Russians love YouTube. That’s a problem for the Kremlin

Milov emphasized that YouTube is more than just a one-way service: Because it allows users to comment and chat anonymously, it offers a unique opportunity for ordinary Russians to express themselves without fear of censorship. Browser.

“Our response was overwhelming,” he said. “Just for me, I literally get messages every day from at least a hundred people across the country. When something serious happens? Thousands.” Milov said that sometimes the first sign that something terrible has happened in Russia is how many unread messages he sees in his YouTube inbox.

Milov said that this response reinforces the idea, even supported by Kremlin-approved pollsters, that opposition to the war in Ukraine is growing. But it also provides some important details and nuances. “So I would say, this is like a giant focus group that you can also communicate with. You can ask them questions again.” He chuckled when thinking of Russia’s notorious intelligence and security agency: “You know, the FSB would kill people for this kind of information.”

“Clear question Why doesn’t Putin shut down YouTube? Milov said. “Easier said than done.”

In recent years, Moscow has deployed a series of strategies to suppress and destroy independent media and the open internet in Russia. Platforms like Facebook, Twitter and TikTok have been completely blocked. Independent media outlets such as Meduza, TV Rain and The Insider have been declared “undesirable” or labeled “foreign agents.”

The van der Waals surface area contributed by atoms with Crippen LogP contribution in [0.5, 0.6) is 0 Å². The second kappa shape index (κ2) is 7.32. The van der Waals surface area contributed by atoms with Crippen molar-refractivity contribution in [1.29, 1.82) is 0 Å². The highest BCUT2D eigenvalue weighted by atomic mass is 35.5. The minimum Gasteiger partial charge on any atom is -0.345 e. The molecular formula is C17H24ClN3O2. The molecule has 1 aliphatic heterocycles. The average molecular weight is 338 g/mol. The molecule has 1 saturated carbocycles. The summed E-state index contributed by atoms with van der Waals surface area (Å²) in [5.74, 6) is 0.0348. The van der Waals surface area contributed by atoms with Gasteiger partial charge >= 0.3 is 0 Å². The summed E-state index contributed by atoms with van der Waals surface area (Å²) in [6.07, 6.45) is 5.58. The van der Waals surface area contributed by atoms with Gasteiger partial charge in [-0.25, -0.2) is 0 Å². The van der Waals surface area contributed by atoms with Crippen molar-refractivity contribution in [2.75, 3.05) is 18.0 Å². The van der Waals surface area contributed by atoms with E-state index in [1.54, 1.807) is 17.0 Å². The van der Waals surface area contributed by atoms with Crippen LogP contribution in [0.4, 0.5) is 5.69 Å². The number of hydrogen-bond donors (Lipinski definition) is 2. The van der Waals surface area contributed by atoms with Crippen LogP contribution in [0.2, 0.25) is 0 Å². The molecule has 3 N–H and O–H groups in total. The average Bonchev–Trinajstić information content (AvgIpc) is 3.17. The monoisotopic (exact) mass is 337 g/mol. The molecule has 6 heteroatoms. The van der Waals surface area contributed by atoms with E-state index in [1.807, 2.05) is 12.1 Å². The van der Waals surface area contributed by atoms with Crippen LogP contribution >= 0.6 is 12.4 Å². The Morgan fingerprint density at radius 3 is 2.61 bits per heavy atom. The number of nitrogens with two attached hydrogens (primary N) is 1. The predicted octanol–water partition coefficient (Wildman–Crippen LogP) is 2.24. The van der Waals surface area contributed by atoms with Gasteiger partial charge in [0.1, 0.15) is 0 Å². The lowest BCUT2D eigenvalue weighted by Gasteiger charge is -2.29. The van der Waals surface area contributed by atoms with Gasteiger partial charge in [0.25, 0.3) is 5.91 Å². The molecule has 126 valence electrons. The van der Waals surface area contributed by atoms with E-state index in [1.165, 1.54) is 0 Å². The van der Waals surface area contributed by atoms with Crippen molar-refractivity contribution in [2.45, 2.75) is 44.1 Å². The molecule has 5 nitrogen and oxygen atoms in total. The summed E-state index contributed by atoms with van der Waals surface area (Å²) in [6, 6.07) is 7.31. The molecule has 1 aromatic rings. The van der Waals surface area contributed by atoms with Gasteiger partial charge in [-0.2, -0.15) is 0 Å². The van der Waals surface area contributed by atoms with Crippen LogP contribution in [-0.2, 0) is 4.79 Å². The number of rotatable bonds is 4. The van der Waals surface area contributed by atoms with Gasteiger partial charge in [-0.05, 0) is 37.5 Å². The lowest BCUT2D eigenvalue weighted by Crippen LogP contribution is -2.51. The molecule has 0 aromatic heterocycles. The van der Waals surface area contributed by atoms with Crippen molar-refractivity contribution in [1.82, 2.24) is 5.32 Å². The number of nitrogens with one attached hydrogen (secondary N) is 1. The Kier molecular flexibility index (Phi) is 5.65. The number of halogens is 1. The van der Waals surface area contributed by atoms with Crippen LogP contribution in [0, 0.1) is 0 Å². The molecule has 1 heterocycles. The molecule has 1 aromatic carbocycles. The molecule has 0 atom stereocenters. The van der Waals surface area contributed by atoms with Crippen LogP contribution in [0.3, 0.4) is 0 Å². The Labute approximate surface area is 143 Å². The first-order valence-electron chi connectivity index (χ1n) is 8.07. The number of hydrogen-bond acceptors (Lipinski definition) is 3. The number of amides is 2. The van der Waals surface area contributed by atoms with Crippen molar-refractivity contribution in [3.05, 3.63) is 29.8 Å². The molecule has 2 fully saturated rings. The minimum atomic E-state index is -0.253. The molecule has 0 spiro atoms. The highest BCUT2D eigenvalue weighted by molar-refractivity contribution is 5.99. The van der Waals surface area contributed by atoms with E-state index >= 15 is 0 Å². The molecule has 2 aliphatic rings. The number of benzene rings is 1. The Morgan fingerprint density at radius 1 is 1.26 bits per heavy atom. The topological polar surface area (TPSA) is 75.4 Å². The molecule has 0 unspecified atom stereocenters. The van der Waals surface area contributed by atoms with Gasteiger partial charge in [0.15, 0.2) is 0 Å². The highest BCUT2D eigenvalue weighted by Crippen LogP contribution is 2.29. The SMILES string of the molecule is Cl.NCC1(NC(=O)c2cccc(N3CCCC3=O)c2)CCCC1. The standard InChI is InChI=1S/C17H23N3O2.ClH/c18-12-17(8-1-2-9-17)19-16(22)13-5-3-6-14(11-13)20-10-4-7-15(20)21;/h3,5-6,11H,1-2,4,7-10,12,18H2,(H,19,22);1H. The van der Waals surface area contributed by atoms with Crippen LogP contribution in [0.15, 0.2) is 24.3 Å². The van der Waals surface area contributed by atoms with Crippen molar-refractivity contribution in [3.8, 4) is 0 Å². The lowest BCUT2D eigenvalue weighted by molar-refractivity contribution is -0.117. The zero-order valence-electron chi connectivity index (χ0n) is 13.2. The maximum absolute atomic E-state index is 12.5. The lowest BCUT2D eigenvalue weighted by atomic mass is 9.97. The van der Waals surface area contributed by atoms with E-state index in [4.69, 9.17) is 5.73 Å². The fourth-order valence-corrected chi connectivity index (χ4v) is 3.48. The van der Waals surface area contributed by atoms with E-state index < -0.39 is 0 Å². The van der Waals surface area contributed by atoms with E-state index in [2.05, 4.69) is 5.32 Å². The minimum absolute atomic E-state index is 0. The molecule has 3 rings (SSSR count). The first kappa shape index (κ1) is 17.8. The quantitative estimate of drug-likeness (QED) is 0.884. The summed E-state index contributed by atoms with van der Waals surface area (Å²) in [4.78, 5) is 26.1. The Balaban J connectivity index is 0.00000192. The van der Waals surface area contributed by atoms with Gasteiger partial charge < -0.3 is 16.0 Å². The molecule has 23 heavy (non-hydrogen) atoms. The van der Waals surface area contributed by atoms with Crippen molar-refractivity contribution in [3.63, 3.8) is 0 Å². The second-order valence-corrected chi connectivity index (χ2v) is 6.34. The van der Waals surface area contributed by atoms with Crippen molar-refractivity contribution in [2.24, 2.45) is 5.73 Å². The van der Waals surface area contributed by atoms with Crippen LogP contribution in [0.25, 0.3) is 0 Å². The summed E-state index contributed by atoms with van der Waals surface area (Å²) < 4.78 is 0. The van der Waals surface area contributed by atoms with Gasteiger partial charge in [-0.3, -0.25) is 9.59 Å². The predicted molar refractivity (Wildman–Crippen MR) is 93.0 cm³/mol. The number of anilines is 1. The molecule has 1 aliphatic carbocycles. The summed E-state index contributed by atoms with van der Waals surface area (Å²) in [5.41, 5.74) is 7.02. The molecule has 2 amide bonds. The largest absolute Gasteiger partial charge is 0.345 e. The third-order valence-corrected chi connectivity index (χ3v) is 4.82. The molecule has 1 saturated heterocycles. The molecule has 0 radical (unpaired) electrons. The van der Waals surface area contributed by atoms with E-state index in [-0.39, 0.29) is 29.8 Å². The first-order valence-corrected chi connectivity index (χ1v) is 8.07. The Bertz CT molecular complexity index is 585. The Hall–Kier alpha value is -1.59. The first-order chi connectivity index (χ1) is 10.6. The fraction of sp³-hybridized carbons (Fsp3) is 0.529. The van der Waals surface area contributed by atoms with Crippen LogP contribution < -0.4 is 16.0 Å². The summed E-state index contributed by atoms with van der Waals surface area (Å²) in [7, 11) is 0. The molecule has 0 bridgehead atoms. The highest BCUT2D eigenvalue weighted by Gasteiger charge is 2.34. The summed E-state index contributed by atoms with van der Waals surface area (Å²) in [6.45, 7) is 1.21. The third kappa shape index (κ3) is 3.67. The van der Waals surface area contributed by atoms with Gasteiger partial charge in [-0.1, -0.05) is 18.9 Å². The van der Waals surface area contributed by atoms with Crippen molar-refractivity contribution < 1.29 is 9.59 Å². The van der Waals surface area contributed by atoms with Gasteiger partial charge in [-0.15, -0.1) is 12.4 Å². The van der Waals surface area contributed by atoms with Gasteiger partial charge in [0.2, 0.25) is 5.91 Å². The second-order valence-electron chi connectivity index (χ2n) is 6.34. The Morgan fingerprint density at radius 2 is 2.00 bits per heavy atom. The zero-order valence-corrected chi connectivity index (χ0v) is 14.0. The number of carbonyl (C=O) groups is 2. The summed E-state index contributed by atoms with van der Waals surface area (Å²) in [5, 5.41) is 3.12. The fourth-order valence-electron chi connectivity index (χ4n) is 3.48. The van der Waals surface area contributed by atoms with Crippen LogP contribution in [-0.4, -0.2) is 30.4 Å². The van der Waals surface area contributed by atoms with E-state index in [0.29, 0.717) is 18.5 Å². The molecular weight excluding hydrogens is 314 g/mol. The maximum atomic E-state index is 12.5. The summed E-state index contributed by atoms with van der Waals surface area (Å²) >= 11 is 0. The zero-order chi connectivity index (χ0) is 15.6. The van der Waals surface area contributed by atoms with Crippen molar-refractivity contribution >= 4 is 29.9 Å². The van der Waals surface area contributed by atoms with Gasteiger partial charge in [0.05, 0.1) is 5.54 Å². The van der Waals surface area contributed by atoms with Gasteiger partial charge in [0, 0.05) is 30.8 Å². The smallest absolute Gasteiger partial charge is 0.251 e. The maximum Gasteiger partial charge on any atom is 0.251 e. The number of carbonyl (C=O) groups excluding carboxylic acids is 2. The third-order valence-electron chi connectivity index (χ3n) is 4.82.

Through it all, YouTube still exists.

Milov said that the Kremlin has been too slow in getting YouTube going. At a time when Moscow bans other popular Western platforms, the Google-owned video platform has become indispensable for everyday Russians. “They were like letting the genie out of the bottle,” Milov said.

“YouTube is mothers showing cartoons to children, teenagers watching music videos, people watching comedians, old people watching old Soviet movies, widely available there, etc,” he said. “And you turned it all off? So now you have empty evenings, from this point on.”

Unable to disrupt YouTube, the Kremlin tried its best to compete with it.

Moscow has high hopes for Rutube, a longstanding YouTube clone that was relaunched in 2020 following a merger with the media arm of state-controlled energy giant Gazprom. If the “top videos” section of the site is to be believed, it hasn’t worked—some videos have racked up views in the mid-thousands.

VK, Russia’s answer to Facebook, has done a little better with its video sharing platform and is full of pro-Kremlin broadcasters. But even its most popular channels make up a tiny fraction of the largest Russian-language YouTube accounts.

“It’s like a big but empty room,” Milov said of the Kremlin-backed alternatives.

Having failed to compete with his online critics, Milov believes Putin has chosen a more direct strategy. Just a few days before I arrived in Vilnius, thugs appeared outside the home of Leonid Volkov, former president of the Anti-Corruption Foundation and Nalvany’s chief of staff. Armed with hammers, they beat him brutally. Lithuanian intelligence believes that those arrested are operates under orders from Russia. A week after the attack, Volkov back to YouTubearm in a cast, “I won’t stop – although I will move less in the coming weeks,” he said.

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